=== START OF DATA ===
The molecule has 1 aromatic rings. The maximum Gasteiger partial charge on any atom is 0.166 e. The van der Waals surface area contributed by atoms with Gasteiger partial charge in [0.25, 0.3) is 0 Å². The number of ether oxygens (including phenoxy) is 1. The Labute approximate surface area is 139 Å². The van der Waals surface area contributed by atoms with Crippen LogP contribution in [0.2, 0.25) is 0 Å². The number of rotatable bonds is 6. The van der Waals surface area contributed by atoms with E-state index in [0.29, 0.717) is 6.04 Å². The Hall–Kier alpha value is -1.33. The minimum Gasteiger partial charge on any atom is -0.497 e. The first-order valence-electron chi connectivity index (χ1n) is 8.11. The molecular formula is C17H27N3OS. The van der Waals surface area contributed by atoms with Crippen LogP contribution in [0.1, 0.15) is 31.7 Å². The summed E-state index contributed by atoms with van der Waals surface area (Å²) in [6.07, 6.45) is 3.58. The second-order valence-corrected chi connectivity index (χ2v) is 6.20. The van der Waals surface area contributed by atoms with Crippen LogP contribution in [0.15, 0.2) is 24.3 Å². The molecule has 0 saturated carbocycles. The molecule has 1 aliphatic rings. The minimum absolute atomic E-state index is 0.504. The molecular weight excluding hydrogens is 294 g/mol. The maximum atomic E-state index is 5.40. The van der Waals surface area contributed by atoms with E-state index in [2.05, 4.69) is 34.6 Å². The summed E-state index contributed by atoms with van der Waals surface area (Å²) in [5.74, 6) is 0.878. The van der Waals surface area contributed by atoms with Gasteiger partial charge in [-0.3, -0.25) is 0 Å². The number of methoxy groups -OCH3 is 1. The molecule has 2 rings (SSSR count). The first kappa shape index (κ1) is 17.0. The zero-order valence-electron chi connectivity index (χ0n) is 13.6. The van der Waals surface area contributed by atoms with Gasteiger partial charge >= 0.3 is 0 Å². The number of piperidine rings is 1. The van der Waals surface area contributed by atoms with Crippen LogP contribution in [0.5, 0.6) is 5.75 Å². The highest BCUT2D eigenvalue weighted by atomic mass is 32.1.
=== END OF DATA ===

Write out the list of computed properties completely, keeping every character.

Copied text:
The molecule has 1 aromatic rings. The maximum Gasteiger partial charge on any atom is 0.166 e. The van der Waals surface area contributed by atoms with Gasteiger partial charge in [0.25, 0.3) is 0 Å². The number of ether oxygens (including phenoxy) is 1. The Labute approximate surface area is 139 Å². The van der Waals surface area contributed by atoms with Crippen LogP contribution in [0.2, 0.25) is 0 Å². The number of rotatable bonds is 6. The van der Waals surface area contributed by atoms with E-state index in [0.29, 0.717) is 6.04 Å². The Hall–Kier alpha value is -1.33. The minimum Gasteiger partial charge on any atom is -0.497 e. The first-order valence-electron chi connectivity index (χ1n) is 8.11. The molecular formula is C17H27N3OS. The van der Waals surface area contributed by atoms with Crippen LogP contribution in [0.1, 0.15) is 31.7 Å². The summed E-state index contributed by atoms with van der Waals surface area (Å²) in [6.07, 6.45) is 3.58. The second-order valence-corrected chi connectivity index (χ2v) is 6.20. The van der Waals surface area contributed by atoms with Crippen LogP contribution in [0.15, 0.2) is 24.3 Å². The molecule has 0 saturated carbocycles. The molecule has 1 aliphatic rings. The minimum absolute atomic E-state index is 0.504. The molecular weight excluding hydrogens is 294 g/mol. The maximum atomic E-state index is 5.40. The van der Waals surface area contributed by atoms with E-state index in [2.05, 4.69) is 34.6 Å². The summed E-state index contributed by atoms with van der Waals surface area (Å²) in [5.74, 6) is 0.878. The van der Waals surface area contributed by atoms with Gasteiger partial charge in [-0.3, -0.25) is 0 Å². The number of methoxy groups -OCH3 is 1. The molecule has 2 rings (SSSR count). The first kappa shape index (κ1) is 17.0. The zero-order valence-electron chi connectivity index (χ0n) is 13.6. The van der Waals surface area contributed by atoms with Gasteiger partial charge >= 0.3 is 0 Å². The number of piperidine rings is 1. The van der Waals surface area contributed by atoms with Crippen LogP contribution in [0.5, 0.6) is 5.75 Å². The highest BCUT2D eigenvalue weighted by atomic mass is 32.1.